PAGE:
After Weatherization

Posted on September 25, 2015
Posted By: Rick Barnett

Residential energy codes were established to cut energy use by strengthening or “weatherizing” the barrier between outside and conditioned interior space.  Weatherization reduces energy for “space conditioning”, the largest part of residential energy use, and the least affected by US efficiency programs.  Weatherization products are typically installed as a system, between ceiling and wall framing members.

Programs to conserve residential energy began in the 1970’s with public assistance crews weatherizing leaky older homes.  Most retrofit insulating occurs around ceiling joist, since they are more easily accessed than wall studs.  Since the square footage of the top floor ceiling is always less than the square footage of walls, the attic emphasis leaves most of the thermal shell untouched.  Nonetheless, this approach to weatherization is still the standard for community, government and utility efficiency programs. 

The 1980 USDOE report, “Low Energy Futures for the United States” (DOE/PE-0020), didn’t mention weatherization in a glimpse of future buildings.   Rather, the report states: “improved design and construction incorporating passive solar, superinsulation, and double envelope construction can greatly reduce energy requirements” (page 25).

The lofty goals from 1980 are still being researched.  In practice, the thermal shell is still framed and weatherized in a fashion that leaves an unconditioned attic just inches above the living space and walls filled with thermal defects such as studs, pipes, wires, ducts and electrical boxes.  This design results in low thermal performance and high energy waste.

In contrast to unchanged weatherization techniques, most US efficiency programs include leading edge technology with smart buildings and controls, efficient HVAC and appliances, and low watt lighting.  Weatherization is an anomaly in an industry filled with rapid technology development.

Fortunately, a more effective “next step” for a thermal upgrade is available:  the structural and thermal shells can be merged by installing a continuous seal over the roof and walls.  A thorough thermal wrap eliminates energy-wasting defects, and can produce “Thermal Optimization”, the level of thermal performance that requires the least amount of space conditioning energy.

Shell improvement is the only type of efficiency upgrade that can be evaluated with actual measurement, rather than estimated savings from product installation, such as windows, lighting, appliances and thermostats.   Numerous “energy performance scoring” systems are available to evaluate a home’s propensity to consume space conditioning energy.  From this measurement, reduced consumption and emissions can be determined and monetized over the life of a home. 

A program to optimize customer homes has increasing value to utilities faced with emission constraints, peak overload and plant closures.  The feasibility of a utility Thermal Optimization program is based on local variables such as energy price, contractor rates, topography, vintage and size of homes, etc.

Optimization can be produced by existing contractors and suppliers:  no new technology has to be developed.  Siding, spray insulation, and rigid insulation contractors already have the skill to achieve this level of performance.  If embraced by the utility industry, the per-house price for Thermal Optimization would quickly be driven down.  This would be similar to the cost difference between a custom and a production home.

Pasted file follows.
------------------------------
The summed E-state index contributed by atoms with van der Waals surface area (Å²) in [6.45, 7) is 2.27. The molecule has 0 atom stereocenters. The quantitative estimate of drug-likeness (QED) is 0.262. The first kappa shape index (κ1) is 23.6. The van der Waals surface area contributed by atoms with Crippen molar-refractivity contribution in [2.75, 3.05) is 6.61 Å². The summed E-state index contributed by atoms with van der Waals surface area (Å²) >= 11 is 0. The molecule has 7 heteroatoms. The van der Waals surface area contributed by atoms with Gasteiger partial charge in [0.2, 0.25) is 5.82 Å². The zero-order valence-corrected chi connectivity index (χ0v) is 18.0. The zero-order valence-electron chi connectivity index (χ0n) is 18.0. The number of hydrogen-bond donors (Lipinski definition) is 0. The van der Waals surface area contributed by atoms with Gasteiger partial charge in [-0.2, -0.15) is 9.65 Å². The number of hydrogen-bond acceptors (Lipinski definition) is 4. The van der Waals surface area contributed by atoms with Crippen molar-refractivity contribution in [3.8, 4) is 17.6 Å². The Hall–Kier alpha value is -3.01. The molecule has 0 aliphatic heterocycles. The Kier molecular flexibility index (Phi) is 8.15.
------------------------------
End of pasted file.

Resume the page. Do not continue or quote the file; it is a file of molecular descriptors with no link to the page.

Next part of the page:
Thermal Optimization cuts unnecessary waste and better prepares a home for more extreme weather.  If embraced by the utility industry, Thermal Optimization would re-vitalize the construction and insulation industries.  Countless local jobs would be created:  nothing can be outsourced.  Picture neighborhoods across the country, being systematically prepared for the 21st century.

The economic potential of Thermal Optimization is evident from US Census Bureau facts about the 130 million US homes:

  • - 44% of US homes were built before 1970
  • - The median square footage of a single family home built in the 1960’s or earlier stands at 1500 square feet
  • - The median square footage of single family homes built between 2005 and 2009 stands at 2200

From my experience as a retrofit contractor,   I estimate the per-house cost in a utility-financed Thermal Optimization program at $11,000.  My assumptions are as follows:

  • - “Average” utility customer house:  1600 square feet, single story, built 1970
  • - “Wrap” technology for the estimate:  spray insulate roof framing from plate line to ridge, cover exterior walls  with rigid insulation

At this price, Thermal Optimization could reduce more carbon per investment dollar than smart technology, rooftop solar or customer engagement.  While thermal upgrades are currently the smallest part of utility efficiency programs, demand-side investments could be attracted to the measurably significant and permanent result of Thermal Optimization. 

Authored By:
Rick Barnett has a B.A. in psychology (UCSB) and an Interdisciplinary Master’s in Environmental Management (Oregon State University, 1981).  Before becoming a builder, Rick introduced the Oregon waste management industry to recycling in 1976, and over the next few years convinced many to offer recycling as a service.  Oregon has been a national leader in recycling ever since.Rick started Green Builder in 1996, and was recognized in 1998 by Sustainable

Other Posts by: Rick Barnett

Efficiency Gap - March 07, 2016
Energy Asset - January 21, 2016
Energy Customers - April 08, 2015
Saving Energy - March 10, 2015

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